Perhaps, if we’re willing, we could take a look at what a ‘right relationship’ path looks like. What sort of behaviors and actions are the virtues of our ‘right relationship’ path?

    Do our virtues speak to the human condition as experienced by pagan folk?

    Can we trust one another, and drop our own ego-bullshit long enough to be able to listen to, and support one another in growing together?

    Of course we can have answers to these unanswerable questions… if we’re in right relationship, which requires a HECK of a lot of practice.

    Blessings y’all.

    • Jorja Flemming

      It seems very sad to me that you strive to be a priest and yet you seem to have such contempt for those of us that believe in and worship The Gods and Goddess rather than ourselves and (or) our own lofty goals.

      Trust me, there are few people that have strived as hard I have, to
      find a way to bring ancient wisdom and practice to a modern setting. I have spent years of my life studying scholarly works about ancient Kemet: her gods, her people, her culture as a way to find what is important to her Gods, and thus her modern practitioners.

      I know that that level of dedication maybe hard for some to
      understand, but the idea that you should throw the baby out with the bath water, so to speak, is hard for me to understand. It baffles my mind that a pagan would advocate abandoning ancient practice simply because we have moved forward in time.

      The idea that you don’t need the Gods or myths because you
      have the internet is as horrifying to me as the idea that I would “turn to the sky, and ask the gods with outstretched hands, to know when it will rain” is to you. I’m just unsure how someone can aspire to servicing the Gods and Goddess by becoming a “priest”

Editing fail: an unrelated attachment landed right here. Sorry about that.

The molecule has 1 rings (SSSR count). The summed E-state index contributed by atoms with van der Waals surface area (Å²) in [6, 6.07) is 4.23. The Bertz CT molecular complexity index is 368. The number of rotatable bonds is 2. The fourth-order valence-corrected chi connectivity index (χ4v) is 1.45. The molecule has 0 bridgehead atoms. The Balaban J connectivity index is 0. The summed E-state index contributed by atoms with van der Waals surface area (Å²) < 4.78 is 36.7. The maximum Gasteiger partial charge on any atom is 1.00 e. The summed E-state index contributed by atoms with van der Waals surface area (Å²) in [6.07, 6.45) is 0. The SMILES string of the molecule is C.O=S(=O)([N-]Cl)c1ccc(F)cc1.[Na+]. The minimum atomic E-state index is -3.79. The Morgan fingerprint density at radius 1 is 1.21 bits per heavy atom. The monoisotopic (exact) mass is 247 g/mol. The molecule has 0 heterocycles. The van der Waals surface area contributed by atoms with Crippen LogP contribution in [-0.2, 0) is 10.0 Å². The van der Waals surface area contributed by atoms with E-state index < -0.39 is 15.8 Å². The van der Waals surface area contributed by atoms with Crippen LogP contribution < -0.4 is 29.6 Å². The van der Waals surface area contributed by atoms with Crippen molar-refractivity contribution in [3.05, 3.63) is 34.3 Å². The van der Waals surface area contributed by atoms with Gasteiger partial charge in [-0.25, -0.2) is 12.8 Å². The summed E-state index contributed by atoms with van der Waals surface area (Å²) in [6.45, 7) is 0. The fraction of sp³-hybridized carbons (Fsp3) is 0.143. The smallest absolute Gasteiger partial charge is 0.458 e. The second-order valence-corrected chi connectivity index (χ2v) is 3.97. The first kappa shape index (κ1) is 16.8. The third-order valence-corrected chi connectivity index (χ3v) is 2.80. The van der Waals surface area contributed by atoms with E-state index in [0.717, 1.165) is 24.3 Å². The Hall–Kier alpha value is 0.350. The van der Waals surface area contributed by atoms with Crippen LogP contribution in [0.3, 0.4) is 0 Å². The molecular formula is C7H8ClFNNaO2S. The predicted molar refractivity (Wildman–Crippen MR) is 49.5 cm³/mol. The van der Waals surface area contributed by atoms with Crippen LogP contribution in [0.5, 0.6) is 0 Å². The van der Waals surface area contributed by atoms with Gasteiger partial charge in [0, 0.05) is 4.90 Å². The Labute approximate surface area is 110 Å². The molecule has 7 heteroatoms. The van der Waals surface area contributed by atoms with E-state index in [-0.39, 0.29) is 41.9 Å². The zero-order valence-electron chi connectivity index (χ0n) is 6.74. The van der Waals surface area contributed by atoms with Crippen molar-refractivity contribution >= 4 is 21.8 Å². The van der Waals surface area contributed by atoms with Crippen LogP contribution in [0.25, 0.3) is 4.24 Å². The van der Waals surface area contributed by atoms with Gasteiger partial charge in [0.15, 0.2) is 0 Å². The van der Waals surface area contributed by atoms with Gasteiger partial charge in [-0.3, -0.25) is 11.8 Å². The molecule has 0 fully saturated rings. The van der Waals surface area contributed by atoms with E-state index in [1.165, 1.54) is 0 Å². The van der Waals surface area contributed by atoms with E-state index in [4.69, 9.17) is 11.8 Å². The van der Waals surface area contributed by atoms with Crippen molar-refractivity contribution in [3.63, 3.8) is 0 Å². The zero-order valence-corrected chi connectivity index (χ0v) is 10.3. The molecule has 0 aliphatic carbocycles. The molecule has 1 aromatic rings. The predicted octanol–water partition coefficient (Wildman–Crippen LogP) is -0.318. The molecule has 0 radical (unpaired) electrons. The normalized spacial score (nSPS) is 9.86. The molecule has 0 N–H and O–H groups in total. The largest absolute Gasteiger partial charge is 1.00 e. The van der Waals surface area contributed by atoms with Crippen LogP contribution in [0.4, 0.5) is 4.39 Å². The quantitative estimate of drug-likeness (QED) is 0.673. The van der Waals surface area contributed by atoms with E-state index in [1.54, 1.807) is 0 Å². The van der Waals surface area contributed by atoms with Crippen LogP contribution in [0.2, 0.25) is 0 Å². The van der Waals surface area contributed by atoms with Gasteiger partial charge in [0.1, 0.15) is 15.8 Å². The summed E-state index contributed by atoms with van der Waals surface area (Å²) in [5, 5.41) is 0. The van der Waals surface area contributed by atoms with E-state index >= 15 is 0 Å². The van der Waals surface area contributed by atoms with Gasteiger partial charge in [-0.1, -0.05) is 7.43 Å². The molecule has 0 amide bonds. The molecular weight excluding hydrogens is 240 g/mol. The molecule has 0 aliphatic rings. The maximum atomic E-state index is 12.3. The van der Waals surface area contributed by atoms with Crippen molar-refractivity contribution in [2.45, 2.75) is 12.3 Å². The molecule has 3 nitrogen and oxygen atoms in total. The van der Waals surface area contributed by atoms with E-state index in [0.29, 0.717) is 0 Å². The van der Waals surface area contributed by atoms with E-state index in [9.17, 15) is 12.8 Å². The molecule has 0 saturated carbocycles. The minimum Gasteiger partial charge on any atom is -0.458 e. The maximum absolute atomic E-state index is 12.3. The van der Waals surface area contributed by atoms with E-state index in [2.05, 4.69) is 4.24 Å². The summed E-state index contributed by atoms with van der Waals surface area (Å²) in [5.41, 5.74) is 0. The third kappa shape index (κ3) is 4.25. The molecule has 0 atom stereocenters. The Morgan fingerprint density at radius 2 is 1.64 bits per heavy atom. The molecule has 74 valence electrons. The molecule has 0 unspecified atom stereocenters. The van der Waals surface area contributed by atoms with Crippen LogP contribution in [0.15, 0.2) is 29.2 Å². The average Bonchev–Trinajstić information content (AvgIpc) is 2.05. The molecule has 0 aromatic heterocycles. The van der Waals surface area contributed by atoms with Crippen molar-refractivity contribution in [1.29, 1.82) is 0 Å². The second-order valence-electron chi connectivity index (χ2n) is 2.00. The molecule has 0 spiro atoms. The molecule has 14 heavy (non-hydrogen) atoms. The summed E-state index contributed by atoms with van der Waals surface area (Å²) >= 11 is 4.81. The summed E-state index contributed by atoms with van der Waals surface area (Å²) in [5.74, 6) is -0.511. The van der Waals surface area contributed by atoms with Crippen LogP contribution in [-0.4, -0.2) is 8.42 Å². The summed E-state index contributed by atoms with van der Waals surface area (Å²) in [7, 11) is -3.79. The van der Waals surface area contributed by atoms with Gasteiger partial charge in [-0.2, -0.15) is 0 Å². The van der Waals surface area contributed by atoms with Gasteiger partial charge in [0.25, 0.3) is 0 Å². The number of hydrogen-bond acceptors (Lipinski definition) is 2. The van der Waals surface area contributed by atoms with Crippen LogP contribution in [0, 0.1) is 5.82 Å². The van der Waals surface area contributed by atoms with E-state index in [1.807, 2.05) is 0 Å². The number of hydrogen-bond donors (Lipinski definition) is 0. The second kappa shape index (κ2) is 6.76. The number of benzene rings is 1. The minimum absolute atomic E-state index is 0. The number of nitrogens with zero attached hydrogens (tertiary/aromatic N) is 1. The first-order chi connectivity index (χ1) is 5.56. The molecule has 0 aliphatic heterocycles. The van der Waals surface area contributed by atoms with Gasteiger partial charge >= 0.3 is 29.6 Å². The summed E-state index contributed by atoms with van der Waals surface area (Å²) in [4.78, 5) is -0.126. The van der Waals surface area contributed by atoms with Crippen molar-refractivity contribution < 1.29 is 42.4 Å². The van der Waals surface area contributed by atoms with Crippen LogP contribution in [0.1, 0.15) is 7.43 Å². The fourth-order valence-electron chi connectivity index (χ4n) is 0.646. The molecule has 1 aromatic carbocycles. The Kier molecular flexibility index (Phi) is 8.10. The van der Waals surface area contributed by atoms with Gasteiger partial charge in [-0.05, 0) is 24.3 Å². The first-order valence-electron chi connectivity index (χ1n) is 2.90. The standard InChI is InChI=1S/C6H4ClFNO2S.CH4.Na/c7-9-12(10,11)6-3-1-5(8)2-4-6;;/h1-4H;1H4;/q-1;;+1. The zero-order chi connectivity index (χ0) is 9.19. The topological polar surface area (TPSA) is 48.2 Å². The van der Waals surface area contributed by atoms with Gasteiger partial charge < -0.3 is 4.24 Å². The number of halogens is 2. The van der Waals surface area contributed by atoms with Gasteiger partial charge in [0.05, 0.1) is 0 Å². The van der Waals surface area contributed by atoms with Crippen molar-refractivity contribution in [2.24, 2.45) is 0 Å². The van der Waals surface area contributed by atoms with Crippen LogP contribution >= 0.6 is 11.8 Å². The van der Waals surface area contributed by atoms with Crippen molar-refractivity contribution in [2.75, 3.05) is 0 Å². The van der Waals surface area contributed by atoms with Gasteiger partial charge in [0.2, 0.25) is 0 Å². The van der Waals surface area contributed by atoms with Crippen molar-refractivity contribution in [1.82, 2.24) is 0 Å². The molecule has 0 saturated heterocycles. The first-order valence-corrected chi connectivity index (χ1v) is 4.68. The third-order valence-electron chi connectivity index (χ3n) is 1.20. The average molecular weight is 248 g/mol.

but only if he doesn’t have to serve them.

  • http://www.facebook.com/craig.tilley Craig A. Tilley

    I am inspired by your path of study you wish to pursue. I’ve been thinking for at least a year now of taking a religious studies class myself. The only thing that holds me back is location. Knowledge and understanding is a key factor in faith and religion and they can coincide peacefully.

  • William Bittner

    I LOVE the excerpt from your scholarship application.

  • LaurelhurstLiberal

    I’ll admit, I’m a bit uncomfortable with those folks who describe themselves as god-spouses and the like, and who seem to enjoy an intense relationship with their deity to the exclusion of many human relationships. On the other hand, it seems totally normal in polytheistic religion for certain people, and certain communities, to have special relationships with particular gods.

  • Chas S. Clifton

    Re. your application essay. It has been a long time since the academic study of philosophy—once you get past the introductory level—had much to do with how best to live one’s life. And I would expect to find much (often uninformed) hostility to religion in many philosophy departments.

    If you want to study the old philosophers, that might be better done in a Classics program, or one could go the religious studies route with a focus on philosophy of religion.

    Whatever you choose, take a good look at the department’s professors, their interests as revealed by their publications, and the sorts of classes that they teach before committing yourself.